According to the 2022 Health Care Workforce Report, 13 of the 17 positions tracked by WHA saw an increase in vacancies between September 2020 and September 2021, and seven positions had vacancy rates of 10 percent or higher. 

WHA attributes the change to more health care workers retiring, increased pressure on workers due in part to greater demand for care and an aging population, and the impact of the COVID-19 pandemic. 

“Our health care workforce has shouldered an enormous professional, mental and emotional burden over the course of the COVID-19 pandemic,” said Ann Zenk, WHA senior vice president of workforce and clinical practice. “They are understandably drained.” 

Vacancy rates tend to be higher among “frontline” clinical and technical staff, the report shows. 

The highest rate last year was for certified nursing assistants, which rose from just over 8 percent in 2020 to over 17 percent in 2021. Vacancy rates increased from under 8 percent to 13 percent for surgical techs, from 6 percent to 11 percent for respiratory therapists, and from just over 8 percent to around 11 percent for licensed practical nurses.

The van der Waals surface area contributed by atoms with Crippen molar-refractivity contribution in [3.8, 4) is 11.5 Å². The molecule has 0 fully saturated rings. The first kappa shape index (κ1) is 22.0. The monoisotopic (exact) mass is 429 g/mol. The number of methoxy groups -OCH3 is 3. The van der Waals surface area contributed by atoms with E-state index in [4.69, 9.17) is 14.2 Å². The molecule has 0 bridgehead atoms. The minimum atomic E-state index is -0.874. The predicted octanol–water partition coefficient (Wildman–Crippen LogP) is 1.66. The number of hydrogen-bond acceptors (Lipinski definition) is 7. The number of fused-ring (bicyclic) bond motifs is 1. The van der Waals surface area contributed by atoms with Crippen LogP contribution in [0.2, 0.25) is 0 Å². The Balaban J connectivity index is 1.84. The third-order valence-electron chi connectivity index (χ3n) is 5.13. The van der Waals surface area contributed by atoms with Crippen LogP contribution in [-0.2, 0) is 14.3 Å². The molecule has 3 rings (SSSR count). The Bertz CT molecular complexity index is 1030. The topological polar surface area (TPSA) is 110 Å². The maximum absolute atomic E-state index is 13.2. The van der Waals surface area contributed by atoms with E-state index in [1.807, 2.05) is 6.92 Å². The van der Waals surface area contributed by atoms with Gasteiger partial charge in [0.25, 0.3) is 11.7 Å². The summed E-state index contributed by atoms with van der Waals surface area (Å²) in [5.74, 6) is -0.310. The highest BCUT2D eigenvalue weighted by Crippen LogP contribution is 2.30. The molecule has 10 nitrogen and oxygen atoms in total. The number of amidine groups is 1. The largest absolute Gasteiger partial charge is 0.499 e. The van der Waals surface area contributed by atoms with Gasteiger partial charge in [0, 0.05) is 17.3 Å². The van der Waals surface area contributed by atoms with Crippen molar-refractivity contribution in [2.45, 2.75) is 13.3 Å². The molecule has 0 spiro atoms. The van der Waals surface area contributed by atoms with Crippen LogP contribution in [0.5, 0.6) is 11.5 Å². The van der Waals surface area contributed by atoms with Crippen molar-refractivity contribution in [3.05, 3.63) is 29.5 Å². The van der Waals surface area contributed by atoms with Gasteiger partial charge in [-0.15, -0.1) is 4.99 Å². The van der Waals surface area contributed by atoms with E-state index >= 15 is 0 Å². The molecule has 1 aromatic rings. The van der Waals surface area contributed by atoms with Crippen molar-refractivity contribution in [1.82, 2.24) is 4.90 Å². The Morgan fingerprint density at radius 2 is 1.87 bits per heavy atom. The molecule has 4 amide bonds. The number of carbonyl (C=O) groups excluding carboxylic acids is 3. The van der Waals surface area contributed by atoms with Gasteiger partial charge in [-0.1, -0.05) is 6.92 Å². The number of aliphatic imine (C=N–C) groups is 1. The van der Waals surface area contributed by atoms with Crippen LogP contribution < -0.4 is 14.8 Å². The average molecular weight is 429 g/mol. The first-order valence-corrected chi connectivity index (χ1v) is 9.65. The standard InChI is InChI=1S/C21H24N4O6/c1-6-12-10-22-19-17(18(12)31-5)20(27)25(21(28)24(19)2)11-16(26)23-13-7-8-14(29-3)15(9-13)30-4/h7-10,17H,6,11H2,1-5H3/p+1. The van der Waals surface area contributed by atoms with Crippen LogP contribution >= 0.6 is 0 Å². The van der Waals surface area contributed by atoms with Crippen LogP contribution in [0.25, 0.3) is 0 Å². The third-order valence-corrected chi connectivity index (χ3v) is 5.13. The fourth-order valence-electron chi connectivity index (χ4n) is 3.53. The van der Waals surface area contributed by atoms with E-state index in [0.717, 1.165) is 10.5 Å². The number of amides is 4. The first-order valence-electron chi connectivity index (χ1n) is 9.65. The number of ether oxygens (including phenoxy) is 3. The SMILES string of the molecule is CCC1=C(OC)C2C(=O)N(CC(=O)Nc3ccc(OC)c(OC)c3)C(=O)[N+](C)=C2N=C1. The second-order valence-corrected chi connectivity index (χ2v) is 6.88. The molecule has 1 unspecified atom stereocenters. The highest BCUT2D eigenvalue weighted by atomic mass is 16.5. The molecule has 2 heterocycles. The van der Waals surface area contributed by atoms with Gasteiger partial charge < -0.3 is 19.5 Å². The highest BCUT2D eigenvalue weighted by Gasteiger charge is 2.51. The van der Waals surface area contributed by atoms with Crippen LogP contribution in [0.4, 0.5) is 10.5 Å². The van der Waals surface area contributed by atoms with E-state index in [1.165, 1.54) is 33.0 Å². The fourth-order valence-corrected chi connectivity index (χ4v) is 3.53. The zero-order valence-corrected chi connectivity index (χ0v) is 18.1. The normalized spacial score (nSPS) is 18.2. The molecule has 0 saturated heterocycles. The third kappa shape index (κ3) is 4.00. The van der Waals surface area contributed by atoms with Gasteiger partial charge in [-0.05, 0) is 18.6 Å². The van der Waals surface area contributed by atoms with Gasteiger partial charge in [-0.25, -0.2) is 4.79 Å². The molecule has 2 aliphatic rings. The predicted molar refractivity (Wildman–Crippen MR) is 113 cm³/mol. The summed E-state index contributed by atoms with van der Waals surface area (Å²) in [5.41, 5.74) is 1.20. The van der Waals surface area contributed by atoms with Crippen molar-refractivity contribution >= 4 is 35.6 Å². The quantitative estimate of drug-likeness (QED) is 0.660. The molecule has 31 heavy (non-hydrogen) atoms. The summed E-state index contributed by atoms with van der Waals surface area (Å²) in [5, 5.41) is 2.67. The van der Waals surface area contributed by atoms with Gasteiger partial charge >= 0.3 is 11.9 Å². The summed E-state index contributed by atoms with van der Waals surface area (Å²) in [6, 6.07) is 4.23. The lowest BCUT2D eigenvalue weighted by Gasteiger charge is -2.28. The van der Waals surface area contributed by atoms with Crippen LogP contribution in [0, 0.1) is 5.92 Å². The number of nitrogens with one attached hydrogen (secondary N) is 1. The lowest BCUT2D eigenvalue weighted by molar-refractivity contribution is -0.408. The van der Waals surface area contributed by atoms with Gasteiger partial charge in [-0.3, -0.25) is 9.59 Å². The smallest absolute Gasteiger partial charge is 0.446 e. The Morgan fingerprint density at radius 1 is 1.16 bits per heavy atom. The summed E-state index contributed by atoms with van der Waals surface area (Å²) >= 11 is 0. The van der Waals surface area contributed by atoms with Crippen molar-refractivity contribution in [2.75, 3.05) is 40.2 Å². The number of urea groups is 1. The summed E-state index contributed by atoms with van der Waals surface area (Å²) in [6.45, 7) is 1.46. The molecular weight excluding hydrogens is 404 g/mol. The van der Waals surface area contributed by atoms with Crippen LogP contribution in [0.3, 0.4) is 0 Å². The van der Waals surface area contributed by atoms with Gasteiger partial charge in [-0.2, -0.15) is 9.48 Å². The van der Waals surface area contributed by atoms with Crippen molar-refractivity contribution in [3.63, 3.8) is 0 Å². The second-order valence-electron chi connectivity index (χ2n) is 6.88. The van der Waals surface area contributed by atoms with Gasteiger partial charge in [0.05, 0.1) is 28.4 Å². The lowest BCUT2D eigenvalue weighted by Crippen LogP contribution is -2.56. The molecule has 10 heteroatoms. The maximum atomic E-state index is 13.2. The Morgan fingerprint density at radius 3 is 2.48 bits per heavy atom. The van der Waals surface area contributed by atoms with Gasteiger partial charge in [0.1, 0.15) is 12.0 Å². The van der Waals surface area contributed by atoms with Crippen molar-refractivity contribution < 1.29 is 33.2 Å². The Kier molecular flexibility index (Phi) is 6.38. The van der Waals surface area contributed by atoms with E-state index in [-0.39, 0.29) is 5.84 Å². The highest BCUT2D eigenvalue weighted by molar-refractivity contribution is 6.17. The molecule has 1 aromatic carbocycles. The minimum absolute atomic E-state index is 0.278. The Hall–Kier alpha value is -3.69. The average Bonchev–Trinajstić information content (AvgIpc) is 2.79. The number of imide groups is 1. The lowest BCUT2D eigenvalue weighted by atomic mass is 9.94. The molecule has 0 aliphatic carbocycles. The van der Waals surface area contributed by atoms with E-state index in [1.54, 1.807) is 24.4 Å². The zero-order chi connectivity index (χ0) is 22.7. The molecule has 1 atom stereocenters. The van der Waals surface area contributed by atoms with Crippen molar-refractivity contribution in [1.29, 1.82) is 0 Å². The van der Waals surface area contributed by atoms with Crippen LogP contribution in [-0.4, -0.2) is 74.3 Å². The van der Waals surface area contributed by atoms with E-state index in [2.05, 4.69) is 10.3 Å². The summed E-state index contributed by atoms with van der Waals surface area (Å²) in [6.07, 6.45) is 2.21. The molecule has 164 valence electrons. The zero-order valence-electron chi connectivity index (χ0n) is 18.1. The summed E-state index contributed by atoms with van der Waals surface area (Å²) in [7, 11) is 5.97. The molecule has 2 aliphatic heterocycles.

Meanwhile, vacancy rates for registered nurses, radiology techs and pharmacy techs/aides — which had all stayed below 6 percent since at least 2016 — jumped to 10 percent or higher in 2021. 

But the report also points to “continued and renewed interest” in health careers based on national data, showing nursing school enrollments and medical school applications saw an increase in 2020 and 2021. 

Still, WHA President and CEO Eric Borgerding says addressing the state’s health care workforce shortage will take “a concerted and sustained strategy” by industry, educators and policymakers in Wisconsin. 

The report includes recommendations to support such a strategy, such as allowing health care workers to “perform at the top of their skill level” by altering certification or training requirements for certain positions. 

Others include boosting adoption and use of telemedicine and other technology, building on public-private partnerships aimed at growing the state’s workforce, reducing the “regulatory burden” related to electronic health records and other data and billing submissions, identifying and addressing factors driving burnout, and more. 

See the report here: